Former executive director of Hip-Hop Theater Festival joins Meadows

Clyde Valentín joins Meadows to develop programs that integrate community engagement with artistic practices.

Clyde Valentín

SMU’s Meadows School of the Arts has appointed Clyde Valentín to develop and lead new programs that will integrate artistic practices with community engagement in Dallas and other urban centers across the country. DALLAS (SMU) –SMU’s Meadows School of the Arts has appointed Clyde Valentín to develop and lead new programs that will integrate artistic practices with community engagement in Dallas and other urban centers across the country.

Valentín most recently served as executive director of the New York City-based Hip-Hop Theater Festival (HHTF), where he oversaw its transition to become Hi-ARTS, an arts organization fostering creative, multi-disciplinary work, outreach and education through the hip-hop art and culture movement.

He will begin his new role at the Meadows School immediately.

Over the past several years the Meadows School has increasingly focused on the intersection of the arts and social engagement. The school’s annual Meadows Prize invites internationally recognized artists and scholars to interact with Meadows students and create a lasting work in Dallas, and students and faculty from throughout the school’s 11 disciplines are involved with projects that support diverse communities in the city.

“The Meadows School of the Arts is thrilled to welcome Clyde Valentín to our staff,” said Meadows Dean José Bowen.  “Clyde is an innovator in socially engaged art, and for more than a decade, he has created programs that integrate the arts with their communities. His appointment represents a significant step in Meadows’ ongoing mission to engage in deep relationships with the broader Dallas community and to introduce students to the arts’ critical role in social engagement.”

In his new role at the Meadows School, Valentín will build on programs that allow students to immerse themselves in Dallas and to engage with community members and arts institutions to create art collaboratively.  Through these cultural collaborations and interactions, Valentín and Meadows School faculty members and students will work to enhance Dallas’s existing urban infrastructure, encourage people to think of Dallas’s culture in new ways, and create a cultural energy that supports Dallas – home to the nation’s largest urban arts district – and its growth as a nationally recognized arts center.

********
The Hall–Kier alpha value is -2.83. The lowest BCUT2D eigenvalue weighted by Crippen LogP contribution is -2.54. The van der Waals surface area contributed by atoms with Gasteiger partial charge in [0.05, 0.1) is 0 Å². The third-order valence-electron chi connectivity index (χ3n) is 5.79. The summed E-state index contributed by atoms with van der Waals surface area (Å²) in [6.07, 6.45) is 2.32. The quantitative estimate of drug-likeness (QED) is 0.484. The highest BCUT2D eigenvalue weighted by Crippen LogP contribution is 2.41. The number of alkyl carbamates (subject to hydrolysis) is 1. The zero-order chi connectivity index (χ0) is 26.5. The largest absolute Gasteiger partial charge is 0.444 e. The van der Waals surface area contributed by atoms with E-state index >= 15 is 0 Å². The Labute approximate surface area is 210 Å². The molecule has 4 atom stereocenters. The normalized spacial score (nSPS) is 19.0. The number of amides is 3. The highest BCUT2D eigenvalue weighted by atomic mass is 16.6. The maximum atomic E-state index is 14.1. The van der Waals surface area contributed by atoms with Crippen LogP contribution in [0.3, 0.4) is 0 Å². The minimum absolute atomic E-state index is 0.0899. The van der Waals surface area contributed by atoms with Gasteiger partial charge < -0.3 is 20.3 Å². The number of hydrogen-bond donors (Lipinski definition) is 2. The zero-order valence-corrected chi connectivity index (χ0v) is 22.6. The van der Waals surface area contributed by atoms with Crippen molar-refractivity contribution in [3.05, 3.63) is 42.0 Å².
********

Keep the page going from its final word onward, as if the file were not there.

“The arts don’t belong only in the classroom or studio – artists need to engage with their communities to remain vital, and SMU Meadows is a pioneer in instilling these values in its students,” said Valentín. “I look forward to working with Meadows faculty and students to explore best practices in myriad multidisciplinary approaches to making art and engaging the community.”

Valentín was born and raised in Sunset Park, Brooklyn.  Under Valentín’s leadership, HHTF presentations and productions appeared in major urban centers around the United States, including New York City, Chicago, Los Angeles, San Francisco and Washington, D.C.   Known as one of the most influential outlets showcasing hip-hop performing arts, HHTF has presented hundreds of artists and introduced diverse, national audiences to the stories, people, music, dance and word of hip-hop. Under Valentín’s leadership, the HHTF also has curated visual arts programs since 2007, including a solo show of the work of pioneering sculptor Carlos Mare139 Rodriguez and classes for teens with noted guest artists.  Valentín was instrumental in the recent transition of HHTF to Hi-ARTS, expanding the organization’s vision to become an international arts and culture center dedicated to the development, exploration, education and production of theater, dance, music and visual art.

Valentín served as a Fellow at the DeVos Institute for Arts Management at the Kennedy Center. He also serves on the Art Advisory Board for the Times Square Alliance, is a board member for the Theatre Communications Group, is an advisor for the New England Foundation for the Arts National Theater Project and serves on the Steering Committee for the Latino Theater Commons.  He has presented at numerous conferences including the National Association of Latino Arts & Culture, Association of Performing Arts Presenters and the National Performance Network’s Annual Meeting.


The Meadows School of the Arts, formally established in 1969 at SMU, is one of the foremost arts education institutions in the United States. The Meadows School comprises 11 academic disciplines: the Temerlin Advertising Institute, Art, Art History, Arts Management and Arts Entrepreneurship, Communication Studies, Creative Computation, Dance, Film and Media Arts, Journalism, Music and Theatre.

The goal of the Meadows School is to prepare students to meet the demands of professional careers. It is also committed to providing an ongoing opportunity for all SMU students to grow in the understanding and appreciation of the arts. The Meadows School is a leader in developing innovative outreach and community engagement programs, challenging its students to make a difference locally and globally by developing connections between art entrepreneurship and social change.

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